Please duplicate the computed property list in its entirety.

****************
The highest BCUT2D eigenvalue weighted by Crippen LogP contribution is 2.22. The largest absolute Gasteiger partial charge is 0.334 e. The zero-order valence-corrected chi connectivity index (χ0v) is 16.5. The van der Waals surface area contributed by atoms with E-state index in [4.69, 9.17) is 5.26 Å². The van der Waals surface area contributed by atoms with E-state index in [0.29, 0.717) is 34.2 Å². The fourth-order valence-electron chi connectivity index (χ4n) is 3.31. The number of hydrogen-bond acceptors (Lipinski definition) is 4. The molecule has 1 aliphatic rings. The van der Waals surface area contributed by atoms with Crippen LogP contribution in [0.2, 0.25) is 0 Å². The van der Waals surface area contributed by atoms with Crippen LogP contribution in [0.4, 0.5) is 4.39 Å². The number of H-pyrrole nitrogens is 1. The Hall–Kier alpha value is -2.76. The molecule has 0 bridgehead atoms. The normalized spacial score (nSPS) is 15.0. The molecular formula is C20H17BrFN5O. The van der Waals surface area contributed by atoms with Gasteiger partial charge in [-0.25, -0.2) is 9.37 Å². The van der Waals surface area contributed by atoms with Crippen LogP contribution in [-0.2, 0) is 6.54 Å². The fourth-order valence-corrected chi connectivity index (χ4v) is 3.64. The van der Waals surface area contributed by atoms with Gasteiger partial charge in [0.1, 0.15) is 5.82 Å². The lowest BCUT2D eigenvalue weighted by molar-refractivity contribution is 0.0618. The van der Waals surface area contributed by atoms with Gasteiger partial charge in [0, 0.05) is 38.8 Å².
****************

The highest BCUT2D eigenvalue weighted by Crippen LogP contribution is 2.22. The largest absolute Gasteiger partial charge is 0.334 e. The zero-order valence-corrected chi connectivity index (χ0v) is 16.5. The van der Waals surface area contributed by atoms with E-state index in [4.69, 9.17) is 5.26 Å². The van der Waals surface area contributed by atoms with E-state index in [0.29, 0.717) is 34.2 Å². The fourth-order valence-electron chi connectivity index (χ4n) is 3.31. The number of hydrogen-bond acceptors (Lipinski definition) is 4. The molecule has 1 aliphatic rings. The van der Waals surface area contributed by atoms with Crippen LogP contribution in [0.2, 0.25) is 0 Å². The van der Waals surface area contributed by atoms with Crippen LogP contribution in [0.4, 0.5) is 4.39 Å². The number of H-pyrrole nitrogens is 1. The Hall–Kier alpha value is -2.76. The molecule has 0 bridgehead atoms. The normalized spacial score (nSPS) is 15.0. The molecular formula is C20H17BrFN5O. The van der Waals surface area contributed by atoms with Gasteiger partial charge in [-0.25, -0.2) is 9.37 Å². The van der Waals surface area contributed by atoms with Crippen LogP contribution in [-0.2, 0) is 6.54 Å². The fourth-order valence-corrected chi connectivity index (χ4v) is 3.64. The van der Waals surface area contributed by atoms with Gasteiger partial charge in [0.1, 0.15) is 5.82 Å². The lowest BCUT2D eigenvalue weighted by molar-refractivity contribution is 0.0618. The van der Waals surface area contributed by atoms with Gasteiger partial charge in [0, 0.05) is 38.8 Å².